TCS, HCL Technologies and Cognizant Technology Solutions are preferred over Infosys and Wipro.
The pecking order of preference among the top-tier IT companies indicated by investors and industry analysts over the past 12-18 months, clearly segregates the best performers from the others.
So, TCS, HCL Technologies (HCLT) and Cognizant Technology Solutions are preferred over Infosys and Wipro.
Lower volumes growth, reduced pace of expansion in key verticals, client-specific issues and lackadaisical pace of large-customer additions are some important reasons for segregation in performance. The markets too seem to favour players that deliver revenue growth ahead of margins, irrespective of whether a company is sitting on cash piles or enjoys superior margins.
Valuations of even global players such as Accenture and others such as Cognizant which were at a discount to Infosys and Wipro have now gone into the premium zone.
Explaining the gap
The underperformance of the past 12-18 months has been pronounced over the past couple of quarters.
TCS and HCLT managed volumes (person months or man hours billed) growth of 2.5-5.3 per cent over the past three-four quarters, while Infosys and Wipro managed just 0.8-2.7 per cent.
Key verticals such as BFSI, manufacturing and even the troubled telecom segment, all grew at the same or faster than the overall company revenue rate of the likes of TCS and HCLT. Thus, the revenue expansion for these two companies has been healthy. Higher volumes and broad-based growth indicate that these companies have been able to tap IT spends of clients much better than the others.
For Infosys and Wipro, however, the growth has been narrower. Both these companies completed organisational restructuring nearly a year back, but are yet to see that translate to sound traction on the ground. They had also rigidly held on to pricing levels, while TCS and HCLT were comfortable taking marginal (around one per cent) cuts in realisation. But Infosys has taken a huge price cut of 3.7 per cent in realisations in June quarter. It remains to be seen if the discount would ensure higher volumes for Infosys in the coming quarter.
The US-listed Cognizant too has consistently been able to meet or exceed market expectations and is snapping on the heels of Wipro and even Infosys to become the third or second largest software exporter with an Indian legacy.
On a trailing 12 months basis, revenues of Cognizant, TCS, HCLT and even Accenture have grown at 14-29 per cent, while Infosys and Wipro have lagged behind at 9-12 per cent in dollar terms. To put things in perspective, Accenture (around $29 billion) is nearly four times the size of Infosys in terms of revenues.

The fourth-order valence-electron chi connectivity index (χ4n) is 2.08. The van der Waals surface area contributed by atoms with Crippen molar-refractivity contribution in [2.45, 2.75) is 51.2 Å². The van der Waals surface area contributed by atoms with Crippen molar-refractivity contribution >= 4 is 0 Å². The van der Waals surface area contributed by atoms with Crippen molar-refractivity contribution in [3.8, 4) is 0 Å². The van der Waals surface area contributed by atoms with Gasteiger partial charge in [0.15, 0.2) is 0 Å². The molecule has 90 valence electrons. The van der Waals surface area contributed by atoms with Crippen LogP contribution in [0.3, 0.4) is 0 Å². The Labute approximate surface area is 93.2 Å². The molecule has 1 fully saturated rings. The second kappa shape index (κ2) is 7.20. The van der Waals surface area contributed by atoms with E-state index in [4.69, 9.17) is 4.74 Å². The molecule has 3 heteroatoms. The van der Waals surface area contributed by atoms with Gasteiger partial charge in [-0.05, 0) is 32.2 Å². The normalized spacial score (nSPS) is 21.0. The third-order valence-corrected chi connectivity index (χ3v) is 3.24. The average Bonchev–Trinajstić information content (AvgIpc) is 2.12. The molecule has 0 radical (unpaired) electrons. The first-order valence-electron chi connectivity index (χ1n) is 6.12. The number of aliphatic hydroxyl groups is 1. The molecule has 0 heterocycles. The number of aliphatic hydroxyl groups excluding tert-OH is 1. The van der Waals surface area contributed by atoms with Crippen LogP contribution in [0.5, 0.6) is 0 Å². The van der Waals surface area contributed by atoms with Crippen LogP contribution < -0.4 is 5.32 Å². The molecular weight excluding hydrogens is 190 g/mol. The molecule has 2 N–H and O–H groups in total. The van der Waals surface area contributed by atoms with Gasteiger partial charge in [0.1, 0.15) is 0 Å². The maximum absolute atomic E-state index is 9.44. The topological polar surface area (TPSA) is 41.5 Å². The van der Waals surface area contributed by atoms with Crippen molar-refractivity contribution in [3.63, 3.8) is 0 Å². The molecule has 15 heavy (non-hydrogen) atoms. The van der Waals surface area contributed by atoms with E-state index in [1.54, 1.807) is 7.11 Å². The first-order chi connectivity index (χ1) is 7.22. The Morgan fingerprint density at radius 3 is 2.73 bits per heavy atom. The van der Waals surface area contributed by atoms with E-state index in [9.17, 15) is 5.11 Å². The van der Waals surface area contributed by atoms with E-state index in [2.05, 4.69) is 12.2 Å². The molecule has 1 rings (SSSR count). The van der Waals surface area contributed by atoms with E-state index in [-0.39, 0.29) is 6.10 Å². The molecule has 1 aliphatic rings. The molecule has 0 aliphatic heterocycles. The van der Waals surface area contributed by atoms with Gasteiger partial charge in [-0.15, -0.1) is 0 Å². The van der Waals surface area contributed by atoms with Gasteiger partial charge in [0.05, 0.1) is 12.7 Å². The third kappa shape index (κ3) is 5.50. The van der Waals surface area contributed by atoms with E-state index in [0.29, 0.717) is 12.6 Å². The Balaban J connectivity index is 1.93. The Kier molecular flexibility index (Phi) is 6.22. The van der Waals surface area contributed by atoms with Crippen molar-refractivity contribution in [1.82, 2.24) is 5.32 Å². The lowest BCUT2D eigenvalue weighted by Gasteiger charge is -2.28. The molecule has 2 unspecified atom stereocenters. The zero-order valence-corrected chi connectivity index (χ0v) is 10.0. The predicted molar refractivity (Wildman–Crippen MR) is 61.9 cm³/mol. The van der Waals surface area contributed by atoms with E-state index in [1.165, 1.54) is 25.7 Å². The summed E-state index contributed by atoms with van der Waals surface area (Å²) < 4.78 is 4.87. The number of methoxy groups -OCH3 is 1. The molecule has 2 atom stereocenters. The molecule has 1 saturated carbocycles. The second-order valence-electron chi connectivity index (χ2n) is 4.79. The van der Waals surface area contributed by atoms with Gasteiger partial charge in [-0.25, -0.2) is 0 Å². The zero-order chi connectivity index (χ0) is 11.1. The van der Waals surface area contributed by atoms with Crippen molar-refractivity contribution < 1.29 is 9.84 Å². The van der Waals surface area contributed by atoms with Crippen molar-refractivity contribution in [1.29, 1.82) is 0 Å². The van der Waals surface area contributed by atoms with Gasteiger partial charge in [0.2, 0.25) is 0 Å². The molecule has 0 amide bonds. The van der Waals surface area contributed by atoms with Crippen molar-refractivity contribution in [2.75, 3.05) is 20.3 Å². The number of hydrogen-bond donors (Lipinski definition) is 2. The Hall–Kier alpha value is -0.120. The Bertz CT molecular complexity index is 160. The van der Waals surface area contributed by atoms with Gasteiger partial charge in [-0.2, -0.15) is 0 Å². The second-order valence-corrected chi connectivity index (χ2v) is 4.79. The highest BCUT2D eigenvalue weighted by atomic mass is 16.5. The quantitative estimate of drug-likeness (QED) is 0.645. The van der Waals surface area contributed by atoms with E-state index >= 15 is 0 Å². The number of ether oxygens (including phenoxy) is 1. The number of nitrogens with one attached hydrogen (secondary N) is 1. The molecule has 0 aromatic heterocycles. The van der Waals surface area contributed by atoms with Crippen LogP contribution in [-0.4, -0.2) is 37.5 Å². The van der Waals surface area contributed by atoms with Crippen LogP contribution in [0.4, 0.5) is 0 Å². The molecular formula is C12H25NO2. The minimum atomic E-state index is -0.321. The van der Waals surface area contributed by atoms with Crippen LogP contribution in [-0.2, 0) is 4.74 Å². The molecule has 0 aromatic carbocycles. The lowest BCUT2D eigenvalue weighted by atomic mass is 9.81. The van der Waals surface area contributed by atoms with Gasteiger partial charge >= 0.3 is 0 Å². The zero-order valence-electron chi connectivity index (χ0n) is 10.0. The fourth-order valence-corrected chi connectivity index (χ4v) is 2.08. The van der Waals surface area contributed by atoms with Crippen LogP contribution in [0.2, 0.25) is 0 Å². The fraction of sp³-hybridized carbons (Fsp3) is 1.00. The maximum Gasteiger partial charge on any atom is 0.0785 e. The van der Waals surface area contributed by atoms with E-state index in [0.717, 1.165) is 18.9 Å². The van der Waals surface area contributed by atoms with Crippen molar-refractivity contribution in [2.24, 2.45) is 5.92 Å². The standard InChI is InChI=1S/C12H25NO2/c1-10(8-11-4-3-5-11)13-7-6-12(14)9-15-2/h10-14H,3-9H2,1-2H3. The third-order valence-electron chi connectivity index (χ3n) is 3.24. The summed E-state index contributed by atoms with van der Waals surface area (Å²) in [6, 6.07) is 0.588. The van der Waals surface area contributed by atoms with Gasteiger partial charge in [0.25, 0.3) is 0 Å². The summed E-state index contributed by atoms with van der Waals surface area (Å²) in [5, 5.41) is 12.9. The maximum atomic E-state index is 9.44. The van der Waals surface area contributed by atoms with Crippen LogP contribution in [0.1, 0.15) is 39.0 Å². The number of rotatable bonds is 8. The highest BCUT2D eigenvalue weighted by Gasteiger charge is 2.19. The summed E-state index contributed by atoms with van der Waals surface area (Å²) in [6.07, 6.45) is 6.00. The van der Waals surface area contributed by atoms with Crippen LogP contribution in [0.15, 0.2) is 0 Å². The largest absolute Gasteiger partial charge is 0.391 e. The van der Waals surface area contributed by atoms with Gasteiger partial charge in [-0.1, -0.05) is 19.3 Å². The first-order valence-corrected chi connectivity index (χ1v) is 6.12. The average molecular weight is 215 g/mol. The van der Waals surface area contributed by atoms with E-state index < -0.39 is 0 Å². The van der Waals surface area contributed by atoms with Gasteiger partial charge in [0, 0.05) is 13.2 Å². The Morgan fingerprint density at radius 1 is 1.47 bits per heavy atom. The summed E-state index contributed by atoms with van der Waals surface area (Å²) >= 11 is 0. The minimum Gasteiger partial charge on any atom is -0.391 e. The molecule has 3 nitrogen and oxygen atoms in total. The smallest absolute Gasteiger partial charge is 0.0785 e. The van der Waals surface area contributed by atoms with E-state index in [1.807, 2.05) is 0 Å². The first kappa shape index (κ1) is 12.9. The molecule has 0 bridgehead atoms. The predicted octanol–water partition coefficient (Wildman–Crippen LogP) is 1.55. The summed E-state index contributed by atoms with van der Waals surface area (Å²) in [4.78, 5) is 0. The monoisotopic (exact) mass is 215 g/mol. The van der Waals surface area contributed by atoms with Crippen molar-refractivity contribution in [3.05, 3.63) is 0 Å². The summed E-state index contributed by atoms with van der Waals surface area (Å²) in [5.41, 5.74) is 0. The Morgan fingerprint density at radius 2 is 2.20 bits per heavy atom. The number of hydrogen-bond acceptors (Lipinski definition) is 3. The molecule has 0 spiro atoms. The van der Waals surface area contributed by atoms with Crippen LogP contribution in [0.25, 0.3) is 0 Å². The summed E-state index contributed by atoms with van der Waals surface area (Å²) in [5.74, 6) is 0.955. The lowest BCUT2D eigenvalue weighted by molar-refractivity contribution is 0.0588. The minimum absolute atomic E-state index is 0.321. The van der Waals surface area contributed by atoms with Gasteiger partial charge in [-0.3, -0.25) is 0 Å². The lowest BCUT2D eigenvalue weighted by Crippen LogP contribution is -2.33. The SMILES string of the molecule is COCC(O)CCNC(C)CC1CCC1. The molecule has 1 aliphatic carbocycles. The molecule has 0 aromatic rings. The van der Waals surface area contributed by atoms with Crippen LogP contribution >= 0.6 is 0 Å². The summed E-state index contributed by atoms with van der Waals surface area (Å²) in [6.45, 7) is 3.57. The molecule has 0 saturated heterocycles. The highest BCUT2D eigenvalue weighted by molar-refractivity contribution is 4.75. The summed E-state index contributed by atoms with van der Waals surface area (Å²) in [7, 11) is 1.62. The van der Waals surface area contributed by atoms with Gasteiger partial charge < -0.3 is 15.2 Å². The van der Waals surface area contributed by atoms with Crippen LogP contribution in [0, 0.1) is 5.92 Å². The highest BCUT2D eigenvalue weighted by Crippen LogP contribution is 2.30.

The price-earnings (PE) multiples accorded by the markets clearly suggests the favourites. HCL, which traded at a significant discount to Infosys and Wipro, now commands a stiff premium over them. Now, HCLT and TCS trade at 18-19 times the historic earnings (Source: Bloomberg), while Infosys’ valuation multiple is at just 13 times.
That is not all. Accenture, which traded at a discount to many Indian IT vendors, now trades at nearly 15 times the trailing earnings. Cognizant’s PE is higher at 19 times. Clearly, the markets seem to prefer revenue visibility and growth over margins or cash piles.
Beating Nasscom estimates
TCS, HCLT and Cognizant have clearly outpaced Infosys and Wipro by delivering broad-based growth across segments and geographies. These three players look set to match, if not better, trade body Nasscom’s projected growth rate of 11-14 per cent for the industry in the current fiscal. In fact, even mid-tier IT companies that are expected to grow at a pace faster than their large-sized peers, have not been able to match the likes of TCS, HCLT and Cognizant, which have clearly shown the way.
Even to meet the lower end of the estimate, Infosys and Wipro will have to manage sequential revenue growth of over 4 per cent in each of the next three quarters, which could be quite challenging. Infosys has reduced its revenue guidance in the recent quarter to reflect a more realistic target of 5 per cent.